Is Your Speaking Voice Hurting Your Chances of Success?Rieva Lesonsky
You work hard at growing your business every day. You’ve got the skills, experience and savvy you need to make it. But did you know that your speaking voice could be holding you back?
Of course, a speaking voice that’s outright unpleasant hurts any businessperson, male or female. But some of the normal characteristics of women’s voices can be perceived as annoying, weak or childish by other businesspeople–especially men. If your speaking voice is very high, too soft or tends to get shrill or squeaky, you may be seen as childlike and less powerful than other businesspeople in a conversation, negotiation or other interaction.
If you think your speaking voice might be a problem in business, here are some steps to take:
- Record yourself speaking and listen to the recording. Ask friends and family for honest feedback, too.
- Don’t try to force it. Lowering your voice to a growl or making other changes that don’t feel natural will hurt more than they help. The point is to make the most of your voice, not to smother it.
- Breathe deeply. Thin or soft voices can be strengthened by remembering to breathe deeply. Pause between statements to take breaths.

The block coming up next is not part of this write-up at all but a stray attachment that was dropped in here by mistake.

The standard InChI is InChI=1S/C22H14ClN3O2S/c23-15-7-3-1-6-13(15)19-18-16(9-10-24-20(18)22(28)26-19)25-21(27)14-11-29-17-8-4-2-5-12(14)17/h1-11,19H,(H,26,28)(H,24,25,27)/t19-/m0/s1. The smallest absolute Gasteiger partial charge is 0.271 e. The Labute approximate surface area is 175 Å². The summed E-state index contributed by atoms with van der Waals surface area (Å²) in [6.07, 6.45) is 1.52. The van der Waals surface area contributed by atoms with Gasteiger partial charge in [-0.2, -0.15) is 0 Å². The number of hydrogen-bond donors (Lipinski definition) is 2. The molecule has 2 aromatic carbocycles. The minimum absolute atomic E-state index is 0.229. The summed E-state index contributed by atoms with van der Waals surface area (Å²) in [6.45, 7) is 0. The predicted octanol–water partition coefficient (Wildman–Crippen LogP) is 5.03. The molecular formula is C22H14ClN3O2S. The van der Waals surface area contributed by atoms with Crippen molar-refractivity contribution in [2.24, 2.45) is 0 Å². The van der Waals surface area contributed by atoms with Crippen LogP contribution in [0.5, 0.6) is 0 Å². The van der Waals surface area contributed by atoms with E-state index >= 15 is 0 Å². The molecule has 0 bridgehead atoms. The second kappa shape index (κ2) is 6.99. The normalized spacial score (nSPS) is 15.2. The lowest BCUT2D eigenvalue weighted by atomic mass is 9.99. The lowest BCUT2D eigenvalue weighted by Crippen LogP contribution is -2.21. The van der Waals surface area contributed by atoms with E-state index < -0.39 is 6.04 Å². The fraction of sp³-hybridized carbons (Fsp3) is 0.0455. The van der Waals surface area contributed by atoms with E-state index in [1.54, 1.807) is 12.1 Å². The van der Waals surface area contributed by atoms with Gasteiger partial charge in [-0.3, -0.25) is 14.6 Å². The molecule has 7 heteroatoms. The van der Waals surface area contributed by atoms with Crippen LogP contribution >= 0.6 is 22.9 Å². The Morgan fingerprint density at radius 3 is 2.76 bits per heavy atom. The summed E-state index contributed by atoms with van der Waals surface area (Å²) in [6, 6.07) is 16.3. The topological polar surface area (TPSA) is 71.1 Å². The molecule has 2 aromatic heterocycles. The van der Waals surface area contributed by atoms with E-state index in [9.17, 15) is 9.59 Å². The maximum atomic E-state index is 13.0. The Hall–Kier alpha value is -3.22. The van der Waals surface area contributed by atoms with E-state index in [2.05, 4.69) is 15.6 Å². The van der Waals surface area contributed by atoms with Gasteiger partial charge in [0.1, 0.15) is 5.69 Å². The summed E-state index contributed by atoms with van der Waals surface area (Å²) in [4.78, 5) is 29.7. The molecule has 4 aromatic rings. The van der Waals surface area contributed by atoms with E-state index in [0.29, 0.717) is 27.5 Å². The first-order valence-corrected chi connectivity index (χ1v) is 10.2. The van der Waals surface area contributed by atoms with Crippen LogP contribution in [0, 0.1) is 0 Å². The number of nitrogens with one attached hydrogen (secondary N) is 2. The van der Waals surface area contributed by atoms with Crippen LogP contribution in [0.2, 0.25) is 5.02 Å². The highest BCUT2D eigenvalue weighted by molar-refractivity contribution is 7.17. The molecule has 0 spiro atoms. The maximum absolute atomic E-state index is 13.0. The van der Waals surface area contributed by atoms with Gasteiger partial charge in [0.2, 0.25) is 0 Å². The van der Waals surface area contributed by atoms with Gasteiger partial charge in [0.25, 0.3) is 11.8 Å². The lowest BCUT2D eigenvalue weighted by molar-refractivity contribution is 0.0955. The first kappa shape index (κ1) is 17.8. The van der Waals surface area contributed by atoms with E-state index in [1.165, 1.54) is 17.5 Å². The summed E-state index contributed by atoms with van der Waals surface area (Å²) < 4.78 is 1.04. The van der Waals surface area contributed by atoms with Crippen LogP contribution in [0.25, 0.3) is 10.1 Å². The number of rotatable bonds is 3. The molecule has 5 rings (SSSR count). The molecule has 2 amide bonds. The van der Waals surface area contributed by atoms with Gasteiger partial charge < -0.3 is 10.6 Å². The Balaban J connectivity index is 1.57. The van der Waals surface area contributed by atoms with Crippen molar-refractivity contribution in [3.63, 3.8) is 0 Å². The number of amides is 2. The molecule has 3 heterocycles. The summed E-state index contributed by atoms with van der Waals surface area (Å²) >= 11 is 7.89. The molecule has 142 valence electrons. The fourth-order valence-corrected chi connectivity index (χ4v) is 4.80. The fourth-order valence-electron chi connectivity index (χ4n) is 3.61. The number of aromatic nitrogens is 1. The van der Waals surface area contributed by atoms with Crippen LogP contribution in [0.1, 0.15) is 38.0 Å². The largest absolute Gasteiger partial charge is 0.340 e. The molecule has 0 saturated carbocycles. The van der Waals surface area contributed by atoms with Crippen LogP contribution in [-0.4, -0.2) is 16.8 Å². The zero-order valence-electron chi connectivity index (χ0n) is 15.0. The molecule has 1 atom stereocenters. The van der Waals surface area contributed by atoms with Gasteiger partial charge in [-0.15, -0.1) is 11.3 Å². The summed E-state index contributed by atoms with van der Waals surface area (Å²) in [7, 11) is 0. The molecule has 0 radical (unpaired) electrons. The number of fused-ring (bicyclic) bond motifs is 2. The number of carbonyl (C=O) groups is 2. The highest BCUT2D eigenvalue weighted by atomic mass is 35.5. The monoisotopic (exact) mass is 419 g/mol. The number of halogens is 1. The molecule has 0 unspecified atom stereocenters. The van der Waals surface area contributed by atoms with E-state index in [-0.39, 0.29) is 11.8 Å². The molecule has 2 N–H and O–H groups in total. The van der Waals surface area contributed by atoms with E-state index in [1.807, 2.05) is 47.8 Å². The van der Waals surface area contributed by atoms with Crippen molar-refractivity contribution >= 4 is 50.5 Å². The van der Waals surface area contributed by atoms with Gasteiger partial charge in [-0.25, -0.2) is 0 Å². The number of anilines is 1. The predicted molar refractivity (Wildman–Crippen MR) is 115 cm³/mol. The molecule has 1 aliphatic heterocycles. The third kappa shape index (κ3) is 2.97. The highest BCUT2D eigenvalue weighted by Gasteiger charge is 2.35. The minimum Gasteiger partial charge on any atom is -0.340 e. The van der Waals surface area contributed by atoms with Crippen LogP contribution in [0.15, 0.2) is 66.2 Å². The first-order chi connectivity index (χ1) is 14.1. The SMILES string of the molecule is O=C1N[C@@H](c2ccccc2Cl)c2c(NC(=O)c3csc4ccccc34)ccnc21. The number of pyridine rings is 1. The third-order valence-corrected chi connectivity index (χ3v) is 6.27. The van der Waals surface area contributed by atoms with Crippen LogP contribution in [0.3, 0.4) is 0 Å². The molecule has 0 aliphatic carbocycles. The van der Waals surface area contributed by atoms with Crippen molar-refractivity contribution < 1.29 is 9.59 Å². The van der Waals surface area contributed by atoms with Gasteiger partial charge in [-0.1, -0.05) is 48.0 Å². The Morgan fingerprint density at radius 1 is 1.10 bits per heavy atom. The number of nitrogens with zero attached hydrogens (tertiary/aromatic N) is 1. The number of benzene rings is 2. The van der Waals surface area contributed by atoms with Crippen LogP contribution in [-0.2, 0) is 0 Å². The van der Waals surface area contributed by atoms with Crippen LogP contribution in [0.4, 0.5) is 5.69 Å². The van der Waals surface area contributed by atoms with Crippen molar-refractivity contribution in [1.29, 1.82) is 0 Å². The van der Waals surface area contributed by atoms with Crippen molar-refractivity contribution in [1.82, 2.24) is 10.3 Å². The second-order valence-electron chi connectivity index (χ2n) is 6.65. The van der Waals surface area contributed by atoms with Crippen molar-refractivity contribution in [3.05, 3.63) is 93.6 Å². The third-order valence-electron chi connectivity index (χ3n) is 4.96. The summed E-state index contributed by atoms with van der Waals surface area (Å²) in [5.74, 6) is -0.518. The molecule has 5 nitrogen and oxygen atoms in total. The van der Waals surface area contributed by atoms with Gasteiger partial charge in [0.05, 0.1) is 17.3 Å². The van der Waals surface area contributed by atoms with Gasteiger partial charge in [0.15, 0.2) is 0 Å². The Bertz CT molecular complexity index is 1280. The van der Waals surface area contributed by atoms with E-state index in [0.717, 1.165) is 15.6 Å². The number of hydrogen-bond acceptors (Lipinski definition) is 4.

- Project properly. If you tend to mumble or mutter, be sure you’re opening your mouth wide enough to project your words. This will feel unnatural, so practice in front of a mirror.
- Get professional help. If your problem is serious enough or your business requires lots of speaking, working with a voice coach may be helpful and well worth the cost. (Plus, you may not need as many sessions as you think.)
- Get support. Joining an organization such as Toastmasters gives you an opportunity to practice public speaking and get feedback from a supportive audience. You can tell the other members that you want to focus on the quality of your voice.
- Exude confidence. If you tend to make the ends of your sentences rise in pitch as if they’re asking a question, nip this in the bud. It makes you sound tentative and youthful (that’s why so many teenagers do it!).
- Watch the fillers. Um, er, ah, well...conversational “fillers” like these are annoying and dilute your authority. If you need to pause, pause, but don’t feel a need to fill the moment.
- Practice, practice, practice. Small steps daily lead to big changes over time. Put in 10 or 15 minutes a day practicing on improving your voice, and you’ll be speaking more confidently before you know it.
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Rieva Lesonsky is CEO of GrowBiz Media, a media and custom content company focusing on small business and entrepreneurship. Email Rieva at firstname.lastname@example.org, follow her on Google+ and Twitter.com/Rieva, and visit her website, SmallBizDaily.com, to get the scoop on business trends and sign up for Rieva’s free TrendCast reports.